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How Anki calculates intervals

Reading _nextRevIvl and its subfunction _constrainedIvl plus _rescheduleLapse will illuminate how Anki calculates the due date (the “interval”) of a flashcard, based on whether you answer

• 1 (fail)
• 2 (pass but hard)
• 3 (pass)
• 4 (pass and easy)

This is more of a self-note, so I assume you’ve read the Anki manual top-to-bottom a couple of times.

Let d >= 0, “delay”, be the days between the due date and the date you actually reviewed. This can be important because if you successfully answer a flashcard a long time after it was due for study, that means you probably know it really well.

Let f, “factor” be the flashcard’s factor, which is Anki’s estimate for how well you’ve memorized this flashcard. The bigger the number, the better you understand it. It’s maximum is 1300 and it gets incremented by 150 to 200 “points” every review, as we will show below. The manual also calls this “ease”.

A few user-configured parameters. Let m be the “interval modifier”, a number nominally around 1.0 but that a user can set higher or lower. Anki multiplies the interval by this number, letting the user ask for more or less time between reviews uniformly, across all cards. Let m4 be another user-specified interval modifier, by default 1.3, which applies for “easy” reviews (hence the “4” in the name). And let m0 be the user-specified “new interval”, i.e., a small number closer to 0 than 1 that’s used when you fail a card. By default m0 = 0.

Finally, let i be the most-recent interval.

Here’s how to calculate the new interval:

• i1 = m0 * i is the new interval for failed reviews. It can have a minimum.
• i2 = max(i + 1, (i + d/4) * 1.2 * m) is the new interval for hard reviews.
• i3 = max(i2 + 1, (i + d/2) * (f / 1000) * m) is the new interval for ok reviews.
• i4 = max(i3 + 1, (i + d) * (f / 1000) * m * m4) is the new interval for easy reviews.

And here’s another very important piece: how to calculate the new factor f. Recall that this is Anki’s guess of the strengh of the memory in your mind, and it controls the exponential growth of intervals for ok (#3) and easy (#4) reivews.

• f' = max(1300, f - 200) when you fail a review (#1, reference)
• f' = max(1300, f - 150) for a hard review (#2).
• f' = f for an ok review (#3). No change in factor.
• f' = max(1300, f + 150) for an easy review (#4, reference).

In words, failed and hard reviews decrease the rate of exponential growth of intervals. Ok reivews maintain it. Easy reviews increase the rate of growth.

6lancmange commented Jul 23, 2017

 So the "factor" is what is actually called "easiness" in the manual and the settings? Are you sure it's f/1000? That would reduce the interval. Since the easiness is given in % and you're using just a regular number as f, it would make sense to divide it by 100 - that's basically translating the number in % into a normal one.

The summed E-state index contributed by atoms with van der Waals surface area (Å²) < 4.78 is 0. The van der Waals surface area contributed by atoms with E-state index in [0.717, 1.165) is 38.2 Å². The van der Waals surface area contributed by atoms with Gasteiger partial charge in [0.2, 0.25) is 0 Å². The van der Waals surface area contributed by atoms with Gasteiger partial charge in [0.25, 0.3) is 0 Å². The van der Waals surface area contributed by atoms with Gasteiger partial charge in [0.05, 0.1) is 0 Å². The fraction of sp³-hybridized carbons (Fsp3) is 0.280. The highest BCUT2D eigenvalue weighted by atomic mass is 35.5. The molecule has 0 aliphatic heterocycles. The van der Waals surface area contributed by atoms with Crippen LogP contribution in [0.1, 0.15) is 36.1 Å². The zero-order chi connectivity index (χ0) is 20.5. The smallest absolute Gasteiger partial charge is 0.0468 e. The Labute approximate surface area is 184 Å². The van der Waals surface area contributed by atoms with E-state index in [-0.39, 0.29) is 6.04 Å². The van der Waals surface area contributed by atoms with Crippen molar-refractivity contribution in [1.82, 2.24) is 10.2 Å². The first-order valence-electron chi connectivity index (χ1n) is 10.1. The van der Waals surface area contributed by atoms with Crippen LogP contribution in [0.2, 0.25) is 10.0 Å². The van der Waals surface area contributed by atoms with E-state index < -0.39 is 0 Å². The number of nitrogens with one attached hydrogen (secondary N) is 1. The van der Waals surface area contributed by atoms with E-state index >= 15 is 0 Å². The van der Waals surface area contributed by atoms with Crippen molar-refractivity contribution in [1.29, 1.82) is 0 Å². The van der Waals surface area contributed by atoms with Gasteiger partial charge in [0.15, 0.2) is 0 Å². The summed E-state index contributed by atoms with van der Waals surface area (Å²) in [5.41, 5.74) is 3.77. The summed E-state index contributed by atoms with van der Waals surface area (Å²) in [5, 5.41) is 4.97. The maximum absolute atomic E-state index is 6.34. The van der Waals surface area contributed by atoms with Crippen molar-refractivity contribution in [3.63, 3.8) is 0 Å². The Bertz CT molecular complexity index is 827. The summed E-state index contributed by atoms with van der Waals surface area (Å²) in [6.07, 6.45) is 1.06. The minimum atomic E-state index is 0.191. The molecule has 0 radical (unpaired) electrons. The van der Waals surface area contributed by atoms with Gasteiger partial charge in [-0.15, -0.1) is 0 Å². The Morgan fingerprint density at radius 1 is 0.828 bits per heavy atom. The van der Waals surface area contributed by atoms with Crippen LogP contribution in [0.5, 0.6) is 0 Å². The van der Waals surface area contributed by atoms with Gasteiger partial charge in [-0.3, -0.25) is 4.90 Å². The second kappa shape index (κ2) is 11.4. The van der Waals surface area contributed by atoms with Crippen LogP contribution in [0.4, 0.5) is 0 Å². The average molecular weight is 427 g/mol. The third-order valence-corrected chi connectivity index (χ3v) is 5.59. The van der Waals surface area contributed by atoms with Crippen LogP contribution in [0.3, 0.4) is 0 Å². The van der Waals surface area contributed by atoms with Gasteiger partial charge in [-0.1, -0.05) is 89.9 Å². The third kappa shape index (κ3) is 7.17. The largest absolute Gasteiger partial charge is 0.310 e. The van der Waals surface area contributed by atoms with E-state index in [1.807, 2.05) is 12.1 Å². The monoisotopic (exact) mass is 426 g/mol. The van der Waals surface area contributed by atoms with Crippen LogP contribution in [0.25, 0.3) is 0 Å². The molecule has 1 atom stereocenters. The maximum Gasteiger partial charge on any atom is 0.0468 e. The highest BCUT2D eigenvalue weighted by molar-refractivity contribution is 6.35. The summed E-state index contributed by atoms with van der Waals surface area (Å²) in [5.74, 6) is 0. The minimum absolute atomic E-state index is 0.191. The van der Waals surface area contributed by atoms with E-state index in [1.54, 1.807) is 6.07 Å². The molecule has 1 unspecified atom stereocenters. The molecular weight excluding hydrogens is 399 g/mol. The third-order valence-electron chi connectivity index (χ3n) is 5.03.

Golddouble commented Jan 7, 2018 • edited

 @6lancmange So the "factor" is what is actually called "easiness" in the manual and the settings? Yes, I think so. Are you sure it's f/1000? ... Since the easiness is given in % ... f is in pro mille. So 2500 = 250% = 2.5 @fasiha Thank you for your work. I appreciate it, and it was useful for me. But f' = f - 200 when you fail a review Shouldn't it be f' = max (1300, f - 200) when you fail a review and f' = f - 150 for a hard review Shouldn't it be f' = max (1300, f - 150) for a hard review further: i3 = max(i2 + 1, (i + d/2) * (f / 1000) * m) is the new interval for ok reviews. i4 = max(i3 + 1, (i + d) * (f / 1000) * m * m4) is the new interval for easy reviews. shouldn't it be: i3 = max(i + 1, (i + d/2) * (f / 1000) * m) is the new interval for ok reviews. i4 = max(i + 1, (i + d) * (f / 1000) * m * m4) is the new interval for easy reviews and further: Let f, “factor” be the flashcard’s factor, which is Anki’s estimate for how well you’ve memorized this flashcard. The bigger the number, the better you understand it. It’s maximum is 1300 ... "It's maximum is 1300". Shouldn't it be: "It's minimum is 1300"? Factor will never be lower than 1300.
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fasiha commented Jan 28, 2018

 @Golddouble thanks for getting in touch (note that GitHub doesn't notify me when people post comments >.< so please leave me a message some other way to make sure I see your response). You're right, all f' must be less than or equal to 1300, I will update that. About i3 = max(i + 1, ...), I am not sure if you're right: if you look at this and this carefully, you'll see that Damien is changing the _prev passed into _constrainedIvl (the last argument) each time he calls it, which has the effect of steadily increasing the interval like I've shown. Am I making a mistake here, could you double-check your reading? Finally, 1300 is the maximum factor right, since here and here he assigns factor = max(1300, ...)? The factor will never be more than 1300? @6lancmange yes, "factor" is what the manual calls "ease". It's a bit confusing—I think Damien has changed what he calls many of these concepts over the years while keeping the code's variable names the same. I'll clarify this in the text.

e2-71828 commented Sep 11, 2018

 @fasiha, It's unintuitive, but max(1300, ...) ensures the minimum value is 1300: max(1300, 100) = 1300 max(1300, 2000) = 2000
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